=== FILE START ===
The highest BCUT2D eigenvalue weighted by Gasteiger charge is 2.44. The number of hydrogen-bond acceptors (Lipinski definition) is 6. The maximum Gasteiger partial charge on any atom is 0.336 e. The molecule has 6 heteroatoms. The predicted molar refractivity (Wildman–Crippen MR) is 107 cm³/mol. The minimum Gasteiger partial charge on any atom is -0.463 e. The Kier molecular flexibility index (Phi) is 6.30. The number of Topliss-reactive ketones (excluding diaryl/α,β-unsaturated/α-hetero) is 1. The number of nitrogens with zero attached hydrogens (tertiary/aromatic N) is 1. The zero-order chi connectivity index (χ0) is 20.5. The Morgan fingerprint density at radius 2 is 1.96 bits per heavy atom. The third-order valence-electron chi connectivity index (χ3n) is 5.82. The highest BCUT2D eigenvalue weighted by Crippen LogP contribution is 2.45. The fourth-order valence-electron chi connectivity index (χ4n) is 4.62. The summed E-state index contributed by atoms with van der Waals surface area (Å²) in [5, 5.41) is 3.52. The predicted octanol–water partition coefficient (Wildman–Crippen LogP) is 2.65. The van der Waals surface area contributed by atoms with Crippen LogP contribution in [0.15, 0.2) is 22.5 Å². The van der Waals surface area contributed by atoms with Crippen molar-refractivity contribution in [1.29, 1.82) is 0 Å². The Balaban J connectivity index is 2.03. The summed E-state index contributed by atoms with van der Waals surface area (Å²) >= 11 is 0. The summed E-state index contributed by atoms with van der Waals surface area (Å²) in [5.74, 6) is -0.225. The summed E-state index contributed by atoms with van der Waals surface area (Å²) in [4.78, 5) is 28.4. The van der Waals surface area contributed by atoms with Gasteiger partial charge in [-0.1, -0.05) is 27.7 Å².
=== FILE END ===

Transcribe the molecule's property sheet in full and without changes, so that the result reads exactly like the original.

The highest BCUT2D eigenvalue weighted by Gasteiger charge is 2.44. The number of hydrogen-bond acceptors (Lipinski definition) is 6. The maximum Gasteiger partial charge on any atom is 0.336 e. The molecule has 6 heteroatoms. The predicted molar refractivity (Wildman–Crippen MR) is 107 cm³/mol. The minimum Gasteiger partial charge on any atom is -0.463 e. The Kier molecular flexibility index (Phi) is 6.30. The number of Topliss-reactive ketones (excluding diaryl/α,β-unsaturated/α-hetero) is 1. The number of nitrogens with zero attached hydrogens (tertiary/aromatic N) is 1. The zero-order chi connectivity index (χ0) is 20.5. The Morgan fingerprint density at radius 2 is 1.96 bits per heavy atom. The third-order valence-electron chi connectivity index (χ3n) is 5.82. The highest BCUT2D eigenvalue weighted by Crippen LogP contribution is 2.45. The fourth-order valence-electron chi connectivity index (χ4n) is 4.62. The summed E-state index contributed by atoms with van der Waals surface area (Å²) in [5, 5.41) is 3.52. The predicted octanol–water partition coefficient (Wildman–Crippen LogP) is 2.65. The van der Waals surface area contributed by atoms with Crippen LogP contribution in [0.15, 0.2) is 22.5 Å². The van der Waals surface area contributed by atoms with Crippen molar-refractivity contribution in [1.29, 1.82) is 0 Å². The Balaban J connectivity index is 2.03. The summed E-state index contributed by atoms with van der Waals surface area (Å²) >= 11 is 0. The summed E-state index contributed by atoms with van der Waals surface area (Å²) in [5.74, 6) is -0.225. The summed E-state index contributed by atoms with van der Waals surface area (Å²) in [4.78, 5) is 28.4. The van der Waals surface area contributed by atoms with Gasteiger partial charge in [-0.1, -0.05) is 27.7 Å².